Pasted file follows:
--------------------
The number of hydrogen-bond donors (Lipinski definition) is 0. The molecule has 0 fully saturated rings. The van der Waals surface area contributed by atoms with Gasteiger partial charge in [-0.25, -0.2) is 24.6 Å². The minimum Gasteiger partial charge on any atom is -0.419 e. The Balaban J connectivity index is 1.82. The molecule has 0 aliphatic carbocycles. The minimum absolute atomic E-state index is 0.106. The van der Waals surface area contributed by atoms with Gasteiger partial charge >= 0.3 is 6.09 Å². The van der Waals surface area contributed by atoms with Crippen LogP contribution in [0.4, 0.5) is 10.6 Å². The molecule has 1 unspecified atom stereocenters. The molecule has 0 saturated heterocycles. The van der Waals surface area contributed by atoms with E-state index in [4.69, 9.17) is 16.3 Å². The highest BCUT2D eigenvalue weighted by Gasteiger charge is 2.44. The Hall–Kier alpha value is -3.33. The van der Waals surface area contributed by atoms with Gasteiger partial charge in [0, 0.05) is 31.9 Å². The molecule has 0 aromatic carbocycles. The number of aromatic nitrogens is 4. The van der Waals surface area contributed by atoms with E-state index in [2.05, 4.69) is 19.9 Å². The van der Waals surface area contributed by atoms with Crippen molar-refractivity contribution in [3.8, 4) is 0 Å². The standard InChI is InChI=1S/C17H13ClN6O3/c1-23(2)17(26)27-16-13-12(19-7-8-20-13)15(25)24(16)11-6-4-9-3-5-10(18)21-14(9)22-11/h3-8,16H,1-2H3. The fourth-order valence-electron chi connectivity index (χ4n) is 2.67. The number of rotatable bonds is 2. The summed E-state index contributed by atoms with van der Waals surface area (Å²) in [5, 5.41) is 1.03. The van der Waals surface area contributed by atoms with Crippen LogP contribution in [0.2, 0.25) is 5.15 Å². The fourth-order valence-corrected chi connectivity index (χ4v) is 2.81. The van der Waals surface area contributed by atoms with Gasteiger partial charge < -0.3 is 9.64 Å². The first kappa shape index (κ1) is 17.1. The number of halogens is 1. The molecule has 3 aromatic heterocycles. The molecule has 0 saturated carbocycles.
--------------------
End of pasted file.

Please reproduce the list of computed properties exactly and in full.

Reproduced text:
The number of hydrogen-bond donors (Lipinski definition) is 0. The molecule has 0 fully saturated rings. The van der Waals surface area contributed by atoms with Gasteiger partial charge in [-0.25, -0.2) is 24.6 Å². The minimum Gasteiger partial charge on any atom is -0.419 e. The Balaban J connectivity index is 1.82. The molecule has 0 aliphatic carbocycles. The minimum absolute atomic E-state index is 0.106. The van der Waals surface area contributed by atoms with Gasteiger partial charge >= 0.3 is 6.09 Å². The van der Waals surface area contributed by atoms with Crippen LogP contribution in [0.4, 0.5) is 10.6 Å². The molecule has 1 unspecified atom stereocenters. The molecule has 0 saturated heterocycles. The van der Waals surface area contributed by atoms with E-state index in [4.69, 9.17) is 16.3 Å². The highest BCUT2D eigenvalue weighted by Gasteiger charge is 2.44. The Hall–Kier alpha value is -3.33. The van der Waals surface area contributed by atoms with Gasteiger partial charge in [0, 0.05) is 31.9 Å². The molecule has 0 aromatic carbocycles. The number of aromatic nitrogens is 4. The van der Waals surface area contributed by atoms with E-state index in [2.05, 4.69) is 19.9 Å². The van der Waals surface area contributed by atoms with Crippen molar-refractivity contribution in [3.8, 4) is 0 Å². The standard InChI is InChI=1S/C17H13ClN6O3/c1-23(2)17(26)27-16-13-12(19-7-8-20-13)15(25)24(16)11-6-4-9-3-5-10(18)21-14(9)22-11/h3-8,16H,1-2H3. The fourth-order valence-electron chi connectivity index (χ4n) is 2.67. The number of rotatable bonds is 2. The summed E-state index contributed by atoms with van der Waals surface area (Å²) in [5, 5.41) is 1.03. The van der Waals surface area contributed by atoms with Crippen LogP contribution in [0.2, 0.25) is 5.15 Å². The fourth-order valence-corrected chi connectivity index (χ4v) is 2.81. The van der Waals surface area contributed by atoms with Gasteiger partial charge < -0.3 is 9.64 Å². The first kappa shape index (κ1) is 17.1. The number of halogens is 1. The molecule has 3 aromatic heterocycles. The molecule has 0 saturated carbocycles.